Tim Russert has a politics show on MSNBC after Meet the Press and just now I heard him and guests Tucker Carlson and Ryan Lizza analyze the living hell out of Rev. Wright in Chicago and his black church and the political strains in the black community. Then touch-on/avoid the subject of Jews in politics.
Carlson was the most creditable of the speakers. He said that Obama's refusal to meet with Hamas when he will meet with Iranian and North Korean leaders is a contradiction only explicable by "political considerations." The three of them then avoided where that was going by changin the subjeck to the Cuba Lobby and our immigration policy. Lizza offered the possibility that Democrats may soon stop "pandering" to the Cuban bloc vote, which he said was dominated by older conservative Cubans, because Florida was more and more safely Republican.
I don't think immigration is as important an issue as whether the Arabs/the world hates us. Lizza was saying--and maybe reflecting his New Republic indoctrination on this score--that North Korea is a state and so is Iran; since when is Hamas at that level!
The issue of statelessness is of course key. At the same time that India and Pakistan became independent states, Palestinian Partition in '47 called for two states, Arab and Jewish, on roughly equal portions of the land. The most distant observer--and this is what U.S. politics needs now, more and more detached observers--understands that for 60 years there has been a Jewish one on far more of that land than the U.N. apportioned to it, but no Arab one. The reasons for this are manifold, and no doubt the Arab world has played its part. But certainly for the last 40 years the Israeli occupation has been the largest factor in Palestinian statelessness. And for the last 6 the Arab world has called for Partition along newer lines. Still no state.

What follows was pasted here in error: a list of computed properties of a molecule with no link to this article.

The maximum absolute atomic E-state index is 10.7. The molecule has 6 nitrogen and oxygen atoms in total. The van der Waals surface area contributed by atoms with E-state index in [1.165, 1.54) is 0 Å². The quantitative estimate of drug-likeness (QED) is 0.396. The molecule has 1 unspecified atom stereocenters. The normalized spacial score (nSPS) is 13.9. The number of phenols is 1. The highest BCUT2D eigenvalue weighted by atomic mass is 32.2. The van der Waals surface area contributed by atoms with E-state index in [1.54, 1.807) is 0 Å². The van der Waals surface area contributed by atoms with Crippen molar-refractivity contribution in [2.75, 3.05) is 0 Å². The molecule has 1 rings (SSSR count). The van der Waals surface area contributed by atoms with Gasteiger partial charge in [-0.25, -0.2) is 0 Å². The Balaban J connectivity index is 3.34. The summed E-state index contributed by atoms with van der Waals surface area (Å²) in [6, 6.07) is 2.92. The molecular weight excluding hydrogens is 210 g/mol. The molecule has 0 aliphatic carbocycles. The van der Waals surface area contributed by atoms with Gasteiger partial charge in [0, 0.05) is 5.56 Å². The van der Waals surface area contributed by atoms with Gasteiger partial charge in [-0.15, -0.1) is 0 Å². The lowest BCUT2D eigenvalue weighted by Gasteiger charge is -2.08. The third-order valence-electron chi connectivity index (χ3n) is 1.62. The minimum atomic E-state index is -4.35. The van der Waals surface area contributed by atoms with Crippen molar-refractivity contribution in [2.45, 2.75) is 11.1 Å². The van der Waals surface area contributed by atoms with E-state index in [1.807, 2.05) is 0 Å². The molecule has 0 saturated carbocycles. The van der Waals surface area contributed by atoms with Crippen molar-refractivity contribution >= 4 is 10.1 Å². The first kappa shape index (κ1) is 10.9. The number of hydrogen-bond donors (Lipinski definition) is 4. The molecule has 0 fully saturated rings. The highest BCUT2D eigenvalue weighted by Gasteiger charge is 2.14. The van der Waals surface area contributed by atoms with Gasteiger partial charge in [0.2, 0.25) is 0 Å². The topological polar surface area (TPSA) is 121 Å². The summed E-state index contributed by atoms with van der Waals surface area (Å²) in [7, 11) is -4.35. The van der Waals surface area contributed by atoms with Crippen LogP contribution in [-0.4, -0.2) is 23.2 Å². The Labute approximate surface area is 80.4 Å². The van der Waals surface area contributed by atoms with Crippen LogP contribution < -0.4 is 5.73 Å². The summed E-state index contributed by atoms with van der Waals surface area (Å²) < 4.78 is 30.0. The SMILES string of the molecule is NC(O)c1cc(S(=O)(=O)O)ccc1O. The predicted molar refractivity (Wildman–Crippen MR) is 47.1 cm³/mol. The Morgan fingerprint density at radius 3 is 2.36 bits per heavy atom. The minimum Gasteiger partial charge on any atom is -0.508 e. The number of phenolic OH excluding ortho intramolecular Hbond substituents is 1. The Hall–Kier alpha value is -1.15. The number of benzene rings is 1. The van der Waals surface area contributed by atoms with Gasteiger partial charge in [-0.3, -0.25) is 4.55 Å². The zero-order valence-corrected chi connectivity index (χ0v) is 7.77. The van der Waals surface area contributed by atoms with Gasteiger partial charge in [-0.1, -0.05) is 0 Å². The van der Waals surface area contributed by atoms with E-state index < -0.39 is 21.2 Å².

Conservative American Jewry has obviously been one of the most important obstacles to the formation of that state. But our politics can't deal with this. And neither can our journalism. Just ask Russert.
I have a Jewish journalist friend who meets my statement that Jews are members of the American establishment always with the condescending comment, "Yes but are they acting as Jews qua Jews. No." He means with that qua that we are simply Americans like other diverse Americans, we're not behaving Jewish. As I've said here before, I find this attitude highly incurious for a journalist. I am fascinated by the idiosyncrasies of my people (and other tribes too), never moreso than now that we have a seat in the cockpit, funding the Chicago Council on Global Affairs and Steve Walt's seat at Harvard and Freedom's Watch, too.
Which would be chiefly of sociological interest were it not for the issue of the Israel lobby. Per Lizza's analysis of the Cubans, the Israel lobby is dominated by the older conservative component of Jewish life; and that group needs to be scrutinized and understood by journalists. But it's not. I feel for myself that it still has a hold on the body of the Jewish community. So good journalists are simply afraid to talk about central facts in our political life. Though maybe Carlson is intrigued/titillated because his daddy done got largessed by the Israel lobby.
Oh--but let us talk about Obama's "very radical" (I think those were Lizza's words) black preacher all day and night. Qua qua qua. Quack quack quack.